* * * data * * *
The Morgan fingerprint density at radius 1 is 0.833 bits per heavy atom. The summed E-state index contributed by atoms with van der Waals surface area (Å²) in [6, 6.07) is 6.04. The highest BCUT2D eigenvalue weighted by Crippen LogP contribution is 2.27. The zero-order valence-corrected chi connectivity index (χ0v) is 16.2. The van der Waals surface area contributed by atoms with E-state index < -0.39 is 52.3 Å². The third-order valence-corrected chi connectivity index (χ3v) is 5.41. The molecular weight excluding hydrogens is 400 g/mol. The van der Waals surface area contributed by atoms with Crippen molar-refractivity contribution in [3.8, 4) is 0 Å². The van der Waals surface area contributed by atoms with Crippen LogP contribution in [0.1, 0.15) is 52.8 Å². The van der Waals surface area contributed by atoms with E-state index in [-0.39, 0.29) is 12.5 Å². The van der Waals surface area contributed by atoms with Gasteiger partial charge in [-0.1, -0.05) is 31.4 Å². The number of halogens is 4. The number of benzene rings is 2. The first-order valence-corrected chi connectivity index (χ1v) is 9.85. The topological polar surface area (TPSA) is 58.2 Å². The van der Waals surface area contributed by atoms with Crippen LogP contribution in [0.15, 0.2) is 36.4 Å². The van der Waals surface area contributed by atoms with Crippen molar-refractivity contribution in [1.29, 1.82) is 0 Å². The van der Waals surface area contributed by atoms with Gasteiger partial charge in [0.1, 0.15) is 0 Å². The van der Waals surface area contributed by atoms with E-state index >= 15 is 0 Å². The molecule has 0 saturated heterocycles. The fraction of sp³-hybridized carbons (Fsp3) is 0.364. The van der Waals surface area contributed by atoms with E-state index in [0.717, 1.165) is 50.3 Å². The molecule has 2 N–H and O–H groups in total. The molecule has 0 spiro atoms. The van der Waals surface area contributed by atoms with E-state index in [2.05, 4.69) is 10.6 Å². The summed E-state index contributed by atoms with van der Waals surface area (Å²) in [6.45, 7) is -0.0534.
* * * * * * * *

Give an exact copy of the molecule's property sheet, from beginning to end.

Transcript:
The Morgan fingerprint density at radius 1 is 0.833 bits per heavy atom. The summed E-state index contributed by atoms with van der Waals surface area (Å²) in [6, 6.07) is 6.04. The highest BCUT2D eigenvalue weighted by Crippen LogP contribution is 2.27. The zero-order valence-corrected chi connectivity index (χ0v) is 16.2. The van der Waals surface area contributed by atoms with E-state index < -0.39 is 52.3 Å². The third-order valence-corrected chi connectivity index (χ3v) is 5.41. The molecular weight excluding hydrogens is 400 g/mol. The van der Waals surface area contributed by atoms with Crippen molar-refractivity contribution in [3.8, 4) is 0 Å². The van der Waals surface area contributed by atoms with Crippen LogP contribution in [0.1, 0.15) is 52.8 Å². The van der Waals surface area contributed by atoms with E-state index in [-0.39, 0.29) is 12.5 Å². The van der Waals surface area contributed by atoms with Gasteiger partial charge in [-0.1, -0.05) is 31.4 Å². The number of halogens is 4. The number of benzene rings is 2. The first-order valence-corrected chi connectivity index (χ1v) is 9.85. The topological polar surface area (TPSA) is 58.2 Å². The van der Waals surface area contributed by atoms with Crippen LogP contribution in [0.15, 0.2) is 36.4 Å². The van der Waals surface area contributed by atoms with Crippen molar-refractivity contribution in [1.29, 1.82) is 0 Å². The van der Waals surface area contributed by atoms with Gasteiger partial charge in [0.1, 0.15) is 0 Å². The van der Waals surface area contributed by atoms with E-state index >= 15 is 0 Å². The molecule has 0 saturated heterocycles. The fraction of sp³-hybridized carbons (Fsp3) is 0.364. The van der Waals surface area contributed by atoms with E-state index in [0.717, 1.165) is 50.3 Å². The molecule has 2 N–H and O–H groups in total. The molecule has 0 spiro atoms. The van der Waals surface area contributed by atoms with E-state index in [2.05, 4.69) is 10.6 Å². The summed E-state index contributed by atoms with van der Waals surface area (Å²) in [6.45, 7) is -0.0534.